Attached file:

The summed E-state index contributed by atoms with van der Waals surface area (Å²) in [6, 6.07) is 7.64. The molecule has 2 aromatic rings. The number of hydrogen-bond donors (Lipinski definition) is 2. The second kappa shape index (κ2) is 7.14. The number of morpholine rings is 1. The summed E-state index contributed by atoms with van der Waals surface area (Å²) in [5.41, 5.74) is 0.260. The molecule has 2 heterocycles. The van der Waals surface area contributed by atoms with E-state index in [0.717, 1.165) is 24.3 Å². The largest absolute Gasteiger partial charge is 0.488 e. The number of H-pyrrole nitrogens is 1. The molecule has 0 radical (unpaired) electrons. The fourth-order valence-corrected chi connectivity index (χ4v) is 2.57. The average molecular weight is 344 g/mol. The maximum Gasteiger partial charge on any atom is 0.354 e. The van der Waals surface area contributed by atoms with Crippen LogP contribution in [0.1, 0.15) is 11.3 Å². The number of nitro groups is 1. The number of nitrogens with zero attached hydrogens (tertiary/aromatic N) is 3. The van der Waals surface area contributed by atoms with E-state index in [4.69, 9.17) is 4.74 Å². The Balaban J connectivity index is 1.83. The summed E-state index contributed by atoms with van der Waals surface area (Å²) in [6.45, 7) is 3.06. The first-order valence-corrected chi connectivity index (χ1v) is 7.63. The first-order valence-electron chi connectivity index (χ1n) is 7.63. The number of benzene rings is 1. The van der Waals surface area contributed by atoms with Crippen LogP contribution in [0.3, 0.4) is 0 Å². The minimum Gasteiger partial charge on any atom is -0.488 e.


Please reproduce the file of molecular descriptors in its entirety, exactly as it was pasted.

The summed E-state index contributed by atoms with van der Waals surface area (Å²) in [6, 6.07) is 7.64. The molecule has 2 aromatic rings. The number of hydrogen-bond donors (Lipinski definition) is 2. The second kappa shape index (κ2) is 7.14. The number of morpholine rings is 1. The summed E-state index contributed by atoms with van der Waals surface area (Å²) in [5.41, 5.74) is 0.260. The molecule has 2 heterocycles. The van der Waals surface area contributed by atoms with E-state index in [0.717, 1.165) is 24.3 Å². The largest absolute Gasteiger partial charge is 0.488 e. The number of H-pyrrole nitrogens is 1. The molecule has 0 radical (unpaired) electrons. The fourth-order valence-corrected chi connectivity index (χ4v) is 2.57. The average molecular weight is 344 g/mol. The maximum Gasteiger partial charge on any atom is 0.354 e. The van der Waals surface area contributed by atoms with Crippen LogP contribution in [0.1, 0.15) is 11.3 Å². The number of nitro groups is 1. The number of nitrogens with zero attached hydrogens (tertiary/aromatic N) is 3. The van der Waals surface area contributed by atoms with E-state index in [4.69, 9.17) is 4.74 Å². The Balaban J connectivity index is 1.83. The summed E-state index contributed by atoms with van der Waals surface area (Å²) in [6.45, 7) is 3.06. The first-order valence-corrected chi connectivity index (χ1v) is 7.63. The first-order valence-electron chi connectivity index (χ1n) is 7.63. The number of benzene rings is 1. The van der Waals surface area contributed by atoms with Crippen LogP contribution in [0.3, 0.4) is 0 Å². The minimum Gasteiger partial charge on any atom is -0.488 e.